August 30, 2018: Healthy Heart Ideas; Study initiative seeks volunteers.

August 30, 2018: Healthy Heart Ideas;
Study initiative seeks volunteers.

By T. Thibeault.

Is your heart “all aflutter”? If it is, you may be a teenager facing the challenges of young love.

But if you aren’t a teenager in love, and you still recognize that flutter, you may be experiencing atrial fibrillation — an electrical disorder of the heart which affects about 350,000 Canadians. People over the age of 40 have a one-in-four chance of developing atrial fibrillation and could be managing it with drugs. Some patients though, will need better treatment options.

The University of Ottawa Heart Institute is undertaking a research project to study the impact of different levels of exercise training on participants’ heart-health and fitness. This study will help discover new options that could affect the treatment of atrial fibrillation You are cordially invited to play an instrumental part in the success of this project.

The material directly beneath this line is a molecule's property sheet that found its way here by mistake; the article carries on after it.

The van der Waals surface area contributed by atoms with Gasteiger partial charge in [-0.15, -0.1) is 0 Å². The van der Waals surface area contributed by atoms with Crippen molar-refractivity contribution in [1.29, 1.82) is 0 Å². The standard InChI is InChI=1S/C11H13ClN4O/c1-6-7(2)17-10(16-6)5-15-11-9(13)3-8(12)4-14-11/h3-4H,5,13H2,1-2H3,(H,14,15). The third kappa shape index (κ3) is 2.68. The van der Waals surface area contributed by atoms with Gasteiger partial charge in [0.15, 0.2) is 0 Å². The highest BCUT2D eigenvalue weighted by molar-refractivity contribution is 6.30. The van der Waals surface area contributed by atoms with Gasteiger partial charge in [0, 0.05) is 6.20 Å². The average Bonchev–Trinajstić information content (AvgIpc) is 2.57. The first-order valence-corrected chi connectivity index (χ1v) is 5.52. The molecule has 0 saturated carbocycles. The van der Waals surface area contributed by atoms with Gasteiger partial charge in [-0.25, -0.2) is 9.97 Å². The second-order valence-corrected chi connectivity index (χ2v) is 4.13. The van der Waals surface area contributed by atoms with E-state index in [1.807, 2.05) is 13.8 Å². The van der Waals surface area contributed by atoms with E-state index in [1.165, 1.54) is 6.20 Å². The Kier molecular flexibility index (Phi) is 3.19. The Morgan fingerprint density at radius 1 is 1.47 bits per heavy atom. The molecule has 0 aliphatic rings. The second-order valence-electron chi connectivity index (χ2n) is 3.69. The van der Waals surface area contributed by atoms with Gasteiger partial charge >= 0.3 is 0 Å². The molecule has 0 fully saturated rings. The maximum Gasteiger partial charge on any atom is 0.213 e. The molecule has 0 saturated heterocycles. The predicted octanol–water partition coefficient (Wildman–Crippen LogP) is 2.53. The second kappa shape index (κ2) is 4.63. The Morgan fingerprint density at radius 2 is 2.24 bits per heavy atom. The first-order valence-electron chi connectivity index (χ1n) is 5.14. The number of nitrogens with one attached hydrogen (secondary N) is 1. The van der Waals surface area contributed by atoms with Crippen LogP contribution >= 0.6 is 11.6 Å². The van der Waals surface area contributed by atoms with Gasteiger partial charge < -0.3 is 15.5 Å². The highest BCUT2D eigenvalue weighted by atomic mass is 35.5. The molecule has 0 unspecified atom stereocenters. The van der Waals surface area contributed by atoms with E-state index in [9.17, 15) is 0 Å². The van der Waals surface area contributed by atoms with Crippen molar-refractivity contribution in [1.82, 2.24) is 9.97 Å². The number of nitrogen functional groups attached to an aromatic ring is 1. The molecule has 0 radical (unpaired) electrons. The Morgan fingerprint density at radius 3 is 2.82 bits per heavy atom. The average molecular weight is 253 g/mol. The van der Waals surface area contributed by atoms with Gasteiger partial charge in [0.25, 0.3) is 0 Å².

Dr. Jennifer Reed and her team are seeking up to 100 Ottawa area residents with persistent or permanent atrial fibrillation to join the study. Subjects will have their health measures taken, complete questionnaires and participate in one-of-two 12-week exercise training programs.

It is hoped that the results of Dr. Reed’s study will lead to:

  • important ideas for new treatment strategies,
  • ways to alleviate symptom burden, and,
  • ways to reduce exercise intolerance in affected patients.

To learn more, or to volunteer for this very worthy project, you can contact the project coordinator, Anna Clarke, B.Sc. at 613-696-7000 ext. 15944, or send an email to .

This study may have very little effect on the challenges faced by teenagers in love, but it could make a great and positive difference for some 350,000 Canadians who have left adolescence behind, but still face the challenges of a fluttering heart.

For more info visit: .
Photo Caption: Dr. Jennifer Reed of the U of O Heart Institute is hopeful that Newswest readers and their friends, will help populate a heart-health study looking into irregular hearbeat and how exercise may affect its treatment. Photo courtesy of

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